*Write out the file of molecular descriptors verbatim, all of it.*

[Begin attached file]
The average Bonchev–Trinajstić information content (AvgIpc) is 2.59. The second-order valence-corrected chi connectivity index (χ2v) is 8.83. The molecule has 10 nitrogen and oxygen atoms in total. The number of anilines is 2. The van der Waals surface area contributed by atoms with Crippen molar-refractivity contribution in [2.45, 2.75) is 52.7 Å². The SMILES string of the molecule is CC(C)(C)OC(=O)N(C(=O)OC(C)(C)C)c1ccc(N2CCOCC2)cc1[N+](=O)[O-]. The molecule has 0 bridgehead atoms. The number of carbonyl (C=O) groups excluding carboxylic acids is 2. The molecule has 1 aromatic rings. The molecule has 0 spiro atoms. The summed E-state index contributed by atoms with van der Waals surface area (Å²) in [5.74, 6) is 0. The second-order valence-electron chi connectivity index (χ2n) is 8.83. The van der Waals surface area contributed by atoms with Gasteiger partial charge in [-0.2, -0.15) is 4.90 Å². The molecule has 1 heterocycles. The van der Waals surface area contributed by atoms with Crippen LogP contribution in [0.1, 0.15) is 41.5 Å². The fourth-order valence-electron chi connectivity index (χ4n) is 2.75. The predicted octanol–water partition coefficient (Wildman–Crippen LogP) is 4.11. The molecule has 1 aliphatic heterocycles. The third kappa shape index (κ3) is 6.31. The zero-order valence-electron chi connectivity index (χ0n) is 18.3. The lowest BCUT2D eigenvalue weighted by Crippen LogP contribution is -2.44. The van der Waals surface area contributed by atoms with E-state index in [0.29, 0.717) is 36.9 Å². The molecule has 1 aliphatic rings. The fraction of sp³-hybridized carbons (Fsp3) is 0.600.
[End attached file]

The average Bonchev–Trinajstić information content (AvgIpc) is 2.59. The second-order valence-corrected chi connectivity index (χ2v) is 8.83. The molecule has 10 nitrogen and oxygen atoms in total. The number of anilines is 2. The van der Waals surface area contributed by atoms with Crippen molar-refractivity contribution in [2.45, 2.75) is 52.7 Å². The SMILES string of the molecule is CC(C)(C)OC(=O)N(C(=O)OC(C)(C)C)c1ccc(N2CCOCC2)cc1[N+](=O)[O-]. The molecule has 0 bridgehead atoms. The number of carbonyl (C=O) groups excluding carboxylic acids is 2. The molecule has 1 aromatic rings. The molecule has 0 spiro atoms. The summed E-state index contributed by atoms with van der Waals surface area (Å²) in [5.74, 6) is 0. The second-order valence-electron chi connectivity index (χ2n) is 8.83. The van der Waals surface area contributed by atoms with Gasteiger partial charge in [-0.2, -0.15) is 4.90 Å². The molecule has 1 heterocycles. The van der Waals surface area contributed by atoms with Crippen LogP contribution in [0.1, 0.15) is 41.5 Å². The fourth-order valence-electron chi connectivity index (χ4n) is 2.75. The predicted octanol–water partition coefficient (Wildman–Crippen LogP) is 4.11. The molecule has 1 aliphatic heterocycles. The third kappa shape index (κ3) is 6.31. The zero-order valence-electron chi connectivity index (χ0n) is 18.3. The lowest BCUT2D eigenvalue weighted by Crippen LogP contribution is -2.44. The van der Waals surface area contributed by atoms with E-state index in [0.29, 0.717) is 36.9 Å². The molecule has 1 aliphatic rings. The fraction of sp³-hybridized carbons (Fsp3) is 0.600.